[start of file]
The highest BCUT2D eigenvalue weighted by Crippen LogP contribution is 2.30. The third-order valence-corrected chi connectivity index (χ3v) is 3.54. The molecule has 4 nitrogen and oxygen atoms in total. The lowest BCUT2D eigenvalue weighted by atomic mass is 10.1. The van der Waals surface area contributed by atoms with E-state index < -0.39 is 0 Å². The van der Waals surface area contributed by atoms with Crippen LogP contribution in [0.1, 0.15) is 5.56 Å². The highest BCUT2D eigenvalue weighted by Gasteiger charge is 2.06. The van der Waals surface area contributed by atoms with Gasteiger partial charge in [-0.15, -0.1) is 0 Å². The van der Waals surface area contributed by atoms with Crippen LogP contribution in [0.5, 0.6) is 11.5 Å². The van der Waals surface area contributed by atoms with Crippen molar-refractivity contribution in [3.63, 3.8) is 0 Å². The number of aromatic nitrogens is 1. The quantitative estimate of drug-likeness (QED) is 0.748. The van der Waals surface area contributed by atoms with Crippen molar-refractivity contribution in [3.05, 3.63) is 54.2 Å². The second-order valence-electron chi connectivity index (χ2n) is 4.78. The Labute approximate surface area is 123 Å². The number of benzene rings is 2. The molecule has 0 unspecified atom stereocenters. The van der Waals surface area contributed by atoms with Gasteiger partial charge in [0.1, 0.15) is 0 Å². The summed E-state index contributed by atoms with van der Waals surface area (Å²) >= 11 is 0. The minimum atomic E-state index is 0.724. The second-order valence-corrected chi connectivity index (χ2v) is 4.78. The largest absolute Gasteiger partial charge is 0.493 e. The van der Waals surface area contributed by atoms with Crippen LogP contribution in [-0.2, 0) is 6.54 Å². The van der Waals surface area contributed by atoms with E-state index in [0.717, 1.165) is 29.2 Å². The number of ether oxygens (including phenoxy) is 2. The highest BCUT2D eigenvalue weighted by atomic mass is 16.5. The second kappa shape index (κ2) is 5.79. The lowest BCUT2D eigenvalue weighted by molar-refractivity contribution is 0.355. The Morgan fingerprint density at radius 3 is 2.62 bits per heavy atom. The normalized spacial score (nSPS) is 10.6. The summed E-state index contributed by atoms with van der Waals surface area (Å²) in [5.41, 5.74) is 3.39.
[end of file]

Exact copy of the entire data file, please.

The highest BCUT2D eigenvalue weighted by Crippen LogP contribution is 2.30. The third-order valence-corrected chi connectivity index (χ3v) is 3.54. The molecule has 4 nitrogen and oxygen atoms in total. The lowest BCUT2D eigenvalue weighted by atomic mass is 10.1. The van der Waals surface area contributed by atoms with E-state index < -0.39 is 0 Å². The van der Waals surface area contributed by atoms with Crippen LogP contribution in [0.1, 0.15) is 5.56 Å². The highest BCUT2D eigenvalue weighted by Gasteiger charge is 2.06. The van der Waals surface area contributed by atoms with Gasteiger partial charge in [-0.15, -0.1) is 0 Å². The van der Waals surface area contributed by atoms with Crippen LogP contribution in [0.5, 0.6) is 11.5 Å². The van der Waals surface area contributed by atoms with Crippen molar-refractivity contribution in [3.63, 3.8) is 0 Å². The number of aromatic nitrogens is 1. The quantitative estimate of drug-likeness (QED) is 0.748. The van der Waals surface area contributed by atoms with Crippen molar-refractivity contribution in [3.05, 3.63) is 54.2 Å². The second-order valence-electron chi connectivity index (χ2n) is 4.78. The Labute approximate surface area is 123 Å². The number of benzene rings is 2. The molecule has 0 unspecified atom stereocenters. The van der Waals surface area contributed by atoms with Gasteiger partial charge in [0.1, 0.15) is 0 Å². The summed E-state index contributed by atoms with van der Waals surface area (Å²) >= 11 is 0. The minimum atomic E-state index is 0.724. The second-order valence-corrected chi connectivity index (χ2v) is 4.78. The largest absolute Gasteiger partial charge is 0.493 e. The van der Waals surface area contributed by atoms with Crippen LogP contribution in [-0.2, 0) is 6.54 Å². The van der Waals surface area contributed by atoms with E-state index in [0.717, 1.165) is 29.2 Å². The number of ether oxygens (including phenoxy) is 2. The highest BCUT2D eigenvalue weighted by atomic mass is 16.5. The second kappa shape index (κ2) is 5.79. The lowest BCUT2D eigenvalue weighted by molar-refractivity contribution is 0.355. The Morgan fingerprint density at radius 3 is 2.62 bits per heavy atom. The normalized spacial score (nSPS) is 10.6. The summed E-state index contributed by atoms with van der Waals surface area (Å²) in [5.41, 5.74) is 3.39.